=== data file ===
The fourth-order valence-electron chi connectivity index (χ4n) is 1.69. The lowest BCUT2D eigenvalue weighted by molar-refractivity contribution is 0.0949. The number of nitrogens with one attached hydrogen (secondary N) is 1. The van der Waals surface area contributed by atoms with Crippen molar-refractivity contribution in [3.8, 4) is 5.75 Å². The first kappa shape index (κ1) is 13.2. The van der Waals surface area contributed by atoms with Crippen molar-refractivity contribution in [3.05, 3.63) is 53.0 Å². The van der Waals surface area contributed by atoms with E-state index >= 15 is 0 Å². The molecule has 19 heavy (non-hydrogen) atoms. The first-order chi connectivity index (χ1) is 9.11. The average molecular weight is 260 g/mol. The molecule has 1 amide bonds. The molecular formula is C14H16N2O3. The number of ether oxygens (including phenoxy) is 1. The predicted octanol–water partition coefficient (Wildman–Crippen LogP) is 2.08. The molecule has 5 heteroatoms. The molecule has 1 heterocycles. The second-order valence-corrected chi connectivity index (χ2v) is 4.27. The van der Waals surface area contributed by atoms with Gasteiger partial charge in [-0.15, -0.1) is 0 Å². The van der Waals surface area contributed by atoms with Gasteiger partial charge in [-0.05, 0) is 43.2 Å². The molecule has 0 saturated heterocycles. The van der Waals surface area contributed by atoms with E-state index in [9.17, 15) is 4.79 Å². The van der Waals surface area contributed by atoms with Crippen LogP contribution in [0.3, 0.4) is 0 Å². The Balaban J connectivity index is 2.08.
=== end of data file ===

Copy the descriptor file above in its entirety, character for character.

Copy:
The fourth-order valence-electron chi connectivity index (χ4n) is 1.69. The lowest BCUT2D eigenvalue weighted by molar-refractivity contribution is 0.0949. The number of nitrogens with one attached hydrogen (secondary N) is 1. The van der Waals surface area contributed by atoms with Crippen molar-refractivity contribution in [3.8, 4) is 5.75 Å². The first kappa shape index (κ1) is 13.2. The van der Waals surface area contributed by atoms with Crippen molar-refractivity contribution in [3.05, 3.63) is 53.0 Å². The van der Waals surface area contributed by atoms with E-state index >= 15 is 0 Å². The molecule has 19 heavy (non-hydrogen) atoms. The first-order chi connectivity index (χ1) is 9.11. The average molecular weight is 260 g/mol. The molecule has 1 amide bonds. The molecular formula is C14H16N2O3. The number of ether oxygens (including phenoxy) is 1. The predicted octanol–water partition coefficient (Wildman–Crippen LogP) is 2.08. The molecule has 5 heteroatoms. The molecule has 1 heterocycles. The second-order valence-corrected chi connectivity index (χ2v) is 4.27. The van der Waals surface area contributed by atoms with Gasteiger partial charge in [-0.15, -0.1) is 0 Å². The van der Waals surface area contributed by atoms with Gasteiger partial charge in [-0.05, 0) is 43.2 Å². The molecule has 0 saturated heterocycles. The van der Waals surface area contributed by atoms with E-state index in [9.17, 15) is 4.79 Å². The van der Waals surface area contributed by atoms with Crippen LogP contribution in [0.3, 0.4) is 0 Å². The Balaban J connectivity index is 2.08.